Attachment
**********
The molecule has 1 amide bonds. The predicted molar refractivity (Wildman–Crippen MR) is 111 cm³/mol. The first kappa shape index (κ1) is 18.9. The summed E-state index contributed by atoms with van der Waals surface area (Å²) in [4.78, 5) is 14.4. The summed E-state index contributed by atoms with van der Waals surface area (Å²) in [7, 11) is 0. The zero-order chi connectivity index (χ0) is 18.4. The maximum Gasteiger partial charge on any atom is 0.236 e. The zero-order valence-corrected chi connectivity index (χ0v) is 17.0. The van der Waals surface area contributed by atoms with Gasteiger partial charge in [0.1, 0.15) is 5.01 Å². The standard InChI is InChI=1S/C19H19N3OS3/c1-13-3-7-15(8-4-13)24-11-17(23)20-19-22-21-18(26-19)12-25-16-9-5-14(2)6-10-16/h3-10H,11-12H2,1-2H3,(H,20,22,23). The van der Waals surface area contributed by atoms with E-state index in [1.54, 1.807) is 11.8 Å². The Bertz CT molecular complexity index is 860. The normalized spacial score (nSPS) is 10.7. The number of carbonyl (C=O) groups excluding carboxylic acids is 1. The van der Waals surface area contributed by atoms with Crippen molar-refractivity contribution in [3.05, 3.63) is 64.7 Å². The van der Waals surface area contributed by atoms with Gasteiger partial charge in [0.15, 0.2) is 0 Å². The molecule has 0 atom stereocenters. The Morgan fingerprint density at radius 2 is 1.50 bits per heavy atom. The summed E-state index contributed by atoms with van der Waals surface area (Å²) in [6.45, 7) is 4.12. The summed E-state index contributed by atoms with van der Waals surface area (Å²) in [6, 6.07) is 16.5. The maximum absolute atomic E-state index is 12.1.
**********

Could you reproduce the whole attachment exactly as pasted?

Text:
The molecule has 1 amide bonds. The predicted molar refractivity (Wildman–Crippen MR) is 111 cm³/mol. The first kappa shape index (κ1) is 18.9. The summed E-state index contributed by atoms with van der Waals surface area (Å²) in [4.78, 5) is 14.4. The summed E-state index contributed by atoms with van der Waals surface area (Å²) in [7, 11) is 0. The zero-order chi connectivity index (χ0) is 18.4. The maximum Gasteiger partial charge on any atom is 0.236 e. The zero-order valence-corrected chi connectivity index (χ0v) is 17.0. The van der Waals surface area contributed by atoms with Gasteiger partial charge in [0.1, 0.15) is 5.01 Å². The standard InChI is InChI=1S/C19H19N3OS3/c1-13-3-7-15(8-4-13)24-11-17(23)20-19-22-21-18(26-19)12-25-16-9-5-14(2)6-10-16/h3-10H,11-12H2,1-2H3,(H,20,22,23). The van der Waals surface area contributed by atoms with E-state index in [1.54, 1.807) is 11.8 Å². The Bertz CT molecular complexity index is 860. The normalized spacial score (nSPS) is 10.7. The number of carbonyl (C=O) groups excluding carboxylic acids is 1. The van der Waals surface area contributed by atoms with Crippen molar-refractivity contribution in [3.05, 3.63) is 64.7 Å². The van der Waals surface area contributed by atoms with Gasteiger partial charge in [0.15, 0.2) is 0 Å². The molecule has 0 atom stereocenters. The Morgan fingerprint density at radius 2 is 1.50 bits per heavy atom. The summed E-state index contributed by atoms with van der Waals surface area (Å²) in [6.45, 7) is 4.12. The summed E-state index contributed by atoms with van der Waals surface area (Å²) in [6, 6.07) is 16.5. The maximum absolute atomic E-state index is 12.1.